2005 Mariner veterans
In the 2005 Mariner post you’ll see that there are two huge questions we haven’t talked a lot here on the USSM, focusing instead on questions of the day.
Jamie Moyer and Bret Boone are both going to be paid huge sums of money in 2005. Moyer $7.5m and Boone $9m. The M’s are going to have payroll flexibility like crazy, but a lot depends on these two. Has age finally cost Moyer enough that he’s unable to walk that fine line between control-freak artist and all-too-hittable? Did Boone get old, fast, or is there Something More Nefarious going on with his hitting problems (and please, let’s not get into that)(please?).
I think Moyer’s the better bet for a return to goodness. But… maybe not. Here’s why:
Moyer’s striking out batters this year at about the same rate (~14%) as he has since he got to Seattle. His best rate’s about 16%, but 14% is good. His walk rate is ~7% which is higher then we’d like to see: in his good years in Seattle it’s 4-5%. It’s the HR rate that’s way, way up, to 5%. That’s ugly. He’s seeing more balls put into play go for hits, but we’ve talked about the decreased defense.
The walk rate was the same last year, cause for concern, but the hit rate would go down if the team improved the defense next year, and that’d help him a lot. The HR rate’s a real worry. It’s higher than it’s ever been in his career, and while pitchers don’t have as much control on hit rate as you might think listening to the broadcasts, Moyer’s been one of the rare pitchers who consistently has held it down. If he’s not getting weak grounders and pop-ups anymore — if hitters are mashing those over the wall not out of luck but because he’s not quite as fine, then this is trouble.
That said, the home runs are subject to a lot of luck. There’s an argument here that Moyer’s been forced to pitch off his game consistently because the team’s offense has been so weak he’s not going after hitters, afraid that the one hit’s going to be the game, so when he has to work from behind… I don’t know, and I haven’t done the tea-leaf thing with this detailed splits against historicals to look for clues there yet.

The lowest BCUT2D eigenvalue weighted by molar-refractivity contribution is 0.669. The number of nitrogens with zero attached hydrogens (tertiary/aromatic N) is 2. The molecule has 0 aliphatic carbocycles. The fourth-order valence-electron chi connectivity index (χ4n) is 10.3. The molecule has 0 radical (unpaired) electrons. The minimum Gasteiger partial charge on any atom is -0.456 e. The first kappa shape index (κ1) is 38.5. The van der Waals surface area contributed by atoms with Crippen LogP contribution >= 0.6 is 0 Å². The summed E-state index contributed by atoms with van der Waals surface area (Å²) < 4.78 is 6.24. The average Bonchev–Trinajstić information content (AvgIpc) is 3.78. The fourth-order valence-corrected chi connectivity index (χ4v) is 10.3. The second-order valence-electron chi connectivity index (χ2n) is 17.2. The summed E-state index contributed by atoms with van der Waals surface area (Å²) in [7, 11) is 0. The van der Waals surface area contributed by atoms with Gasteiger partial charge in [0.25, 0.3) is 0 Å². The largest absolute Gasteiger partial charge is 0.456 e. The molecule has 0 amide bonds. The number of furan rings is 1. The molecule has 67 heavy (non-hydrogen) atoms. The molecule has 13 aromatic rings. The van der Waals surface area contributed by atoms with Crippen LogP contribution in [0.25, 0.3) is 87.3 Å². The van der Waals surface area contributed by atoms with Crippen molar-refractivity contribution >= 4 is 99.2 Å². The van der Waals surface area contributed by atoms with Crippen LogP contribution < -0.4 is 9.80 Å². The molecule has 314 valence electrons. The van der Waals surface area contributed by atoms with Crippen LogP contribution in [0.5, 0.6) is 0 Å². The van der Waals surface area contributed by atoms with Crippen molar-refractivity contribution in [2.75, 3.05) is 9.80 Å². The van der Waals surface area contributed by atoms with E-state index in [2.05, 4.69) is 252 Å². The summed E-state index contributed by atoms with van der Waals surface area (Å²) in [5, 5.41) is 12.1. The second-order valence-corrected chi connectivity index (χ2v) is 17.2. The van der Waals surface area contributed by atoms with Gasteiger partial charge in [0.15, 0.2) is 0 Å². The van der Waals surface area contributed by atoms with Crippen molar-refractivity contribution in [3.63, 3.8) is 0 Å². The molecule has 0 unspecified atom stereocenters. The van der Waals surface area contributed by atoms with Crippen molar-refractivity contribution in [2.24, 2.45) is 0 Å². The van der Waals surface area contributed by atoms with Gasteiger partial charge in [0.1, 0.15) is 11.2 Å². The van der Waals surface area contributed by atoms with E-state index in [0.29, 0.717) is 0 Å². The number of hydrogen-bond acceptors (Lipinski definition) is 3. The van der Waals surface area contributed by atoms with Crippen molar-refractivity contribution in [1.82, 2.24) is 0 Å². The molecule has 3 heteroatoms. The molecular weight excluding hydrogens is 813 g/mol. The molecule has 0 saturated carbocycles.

Boone, by contrast… there was a point in Moyer’s career where the light went on and he started being the crafty left-hander we’ve known and loved. When Boone came over from San Diego, he was a glove man who had never hit particularly well and suddenly was ripped with muscle and putting up seasons (in Safeco!) that looked like something out of Joe Morgan’s career lines, just blisteringly good. And then okay, and then good again, and then.. this year.
Except this year looks like something out of his early career.
There’s a chicken-and-egg argument over power and walks: that power creates walks because hitters get pitched around, or that by being more selective hitters can get pitches they can drive (Ted Williams, for one, weighs in on this side). Doesn’t matter which side you take, though — if Boone isn’t the fearsome power hitter, he’s not a guy who wants to take a lot of walks on his own, so he’s neither chicken or egg. The argument is kind of pointless with Boone anyway, as he took 40 walks in his monster 2001, 53 in his off-2001 2002, and 68 in his monster 2003 year.
What concerns me is that he’s displaying a normal aging path: if you figure as bat speed goes down and power declines, you’ll see avg drop, power numbers drop, strikeout increase (and walks, usually, but again, Boone-as-non-poultry), that Boone’s season for you. Huge drop in ability to make solid contact, when he does make contact he’s not putting enough on it, and he’s striking out more, either unable to pull the trigger or not getting bat-on-ball.
Average is the most variable of skills, and most people understand that even without the Bull Durham speech. But the whole package here? It’s not to say that players can have late-career peaks (heck, check out Boone, years 32-34) but if the reflexes and bat speed start to go, there’s no coming back from that.
Jason advocated benching Boone to avoid this option year. This is a case where I’d have to defer to the scouts: is this aging? Is he getting the bat around as fast this year? Is there something else going on?
Between the two of them, Moyer seems like the guy who can compensate for aging, who can come back next year and contribute. Boone’s the one I’m much more concerned about.